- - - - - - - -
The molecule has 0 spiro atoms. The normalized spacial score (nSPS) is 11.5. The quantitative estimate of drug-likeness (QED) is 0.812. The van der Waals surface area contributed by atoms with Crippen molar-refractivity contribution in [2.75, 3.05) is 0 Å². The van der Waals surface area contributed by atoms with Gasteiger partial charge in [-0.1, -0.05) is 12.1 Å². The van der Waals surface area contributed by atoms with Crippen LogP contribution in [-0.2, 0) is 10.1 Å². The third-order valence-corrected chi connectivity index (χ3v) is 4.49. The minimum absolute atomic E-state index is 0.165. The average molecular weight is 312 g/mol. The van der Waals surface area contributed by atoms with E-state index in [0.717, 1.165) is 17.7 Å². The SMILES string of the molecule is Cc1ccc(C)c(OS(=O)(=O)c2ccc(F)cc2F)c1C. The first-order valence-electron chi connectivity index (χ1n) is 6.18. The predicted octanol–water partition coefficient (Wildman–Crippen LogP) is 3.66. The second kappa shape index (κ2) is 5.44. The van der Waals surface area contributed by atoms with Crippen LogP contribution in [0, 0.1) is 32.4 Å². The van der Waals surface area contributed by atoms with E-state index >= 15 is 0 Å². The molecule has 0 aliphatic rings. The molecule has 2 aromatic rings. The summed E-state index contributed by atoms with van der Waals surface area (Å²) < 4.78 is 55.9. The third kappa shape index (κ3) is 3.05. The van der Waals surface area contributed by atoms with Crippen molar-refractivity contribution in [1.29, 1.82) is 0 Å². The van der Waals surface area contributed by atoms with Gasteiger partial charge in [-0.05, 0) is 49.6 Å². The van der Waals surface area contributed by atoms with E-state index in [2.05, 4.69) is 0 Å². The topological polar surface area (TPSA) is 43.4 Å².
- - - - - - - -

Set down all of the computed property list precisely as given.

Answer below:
The molecule has 0 spiro atoms. The normalized spacial score (nSPS) is 11.5. The quantitative estimate of drug-likeness (QED) is 0.812. The van der Waals surface area contributed by atoms with Crippen molar-refractivity contribution in [2.75, 3.05) is 0 Å². The van der Waals surface area contributed by atoms with Gasteiger partial charge in [-0.1, -0.05) is 12.1 Å². The van der Waals surface area contributed by atoms with Crippen LogP contribution in [-0.2, 0) is 10.1 Å². The third-order valence-corrected chi connectivity index (χ3v) is 4.49. The minimum absolute atomic E-state index is 0.165. The average molecular weight is 312 g/mol. The van der Waals surface area contributed by atoms with E-state index in [0.717, 1.165) is 17.7 Å². The SMILES string of the molecule is Cc1ccc(C)c(OS(=O)(=O)c2ccc(F)cc2F)c1C. The first-order valence-electron chi connectivity index (χ1n) is 6.18. The predicted octanol–water partition coefficient (Wildman–Crippen LogP) is 3.66. The second kappa shape index (κ2) is 5.44. The van der Waals surface area contributed by atoms with Crippen LogP contribution in [0, 0.1) is 32.4 Å². The van der Waals surface area contributed by atoms with E-state index >= 15 is 0 Å². The molecule has 0 aliphatic rings. The molecule has 2 aromatic rings. The summed E-state index contributed by atoms with van der Waals surface area (Å²) < 4.78 is 55.9. The third kappa shape index (κ3) is 3.05. The van der Waals surface area contributed by atoms with Crippen molar-refractivity contribution in [1.29, 1.82) is 0 Å². The van der Waals surface area contributed by atoms with Gasteiger partial charge in [-0.05, 0) is 49.6 Å². The van der Waals surface area contributed by atoms with E-state index in [2.05, 4.69) is 0 Å². The topological polar surface area (TPSA) is 43.4 Å².